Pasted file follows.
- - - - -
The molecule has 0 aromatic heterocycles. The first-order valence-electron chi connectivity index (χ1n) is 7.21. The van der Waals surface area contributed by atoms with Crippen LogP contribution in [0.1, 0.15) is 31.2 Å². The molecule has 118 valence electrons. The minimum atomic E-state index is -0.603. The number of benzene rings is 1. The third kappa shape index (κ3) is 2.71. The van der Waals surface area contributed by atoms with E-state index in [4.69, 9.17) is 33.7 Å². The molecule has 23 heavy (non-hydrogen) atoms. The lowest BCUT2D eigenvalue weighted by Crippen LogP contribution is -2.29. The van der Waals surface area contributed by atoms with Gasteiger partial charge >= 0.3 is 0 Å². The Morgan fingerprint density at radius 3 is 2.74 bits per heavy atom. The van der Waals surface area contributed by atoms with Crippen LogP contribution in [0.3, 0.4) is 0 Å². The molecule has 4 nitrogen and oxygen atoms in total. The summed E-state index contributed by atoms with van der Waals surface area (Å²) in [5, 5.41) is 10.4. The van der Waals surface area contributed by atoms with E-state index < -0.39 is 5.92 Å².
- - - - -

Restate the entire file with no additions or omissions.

The molecule has 0 aromatic heterocycles. The first-order valence-electron chi connectivity index (χ1n) is 7.21. The van der Waals surface area contributed by atoms with Crippen LogP contribution in [0.1, 0.15) is 31.2 Å². The molecule has 118 valence electrons. The minimum atomic E-state index is -0.603. The number of benzene rings is 1. The third kappa shape index (κ3) is 2.71. The van der Waals surface area contributed by atoms with E-state index in [4.69, 9.17) is 33.7 Å². The molecule has 23 heavy (non-hydrogen) atoms. The lowest BCUT2D eigenvalue weighted by Crippen LogP contribution is -2.29. The van der Waals surface area contributed by atoms with Gasteiger partial charge >= 0.3 is 0 Å². The Morgan fingerprint density at radius 3 is 2.74 bits per heavy atom. The van der Waals surface area contributed by atoms with Crippen LogP contribution in [0.3, 0.4) is 0 Å². The molecule has 4 nitrogen and oxygen atoms in total. The summed E-state index contributed by atoms with van der Waals surface area (Å²) in [5, 5.41) is 10.4. The van der Waals surface area contributed by atoms with E-state index < -0.39 is 5.92 Å².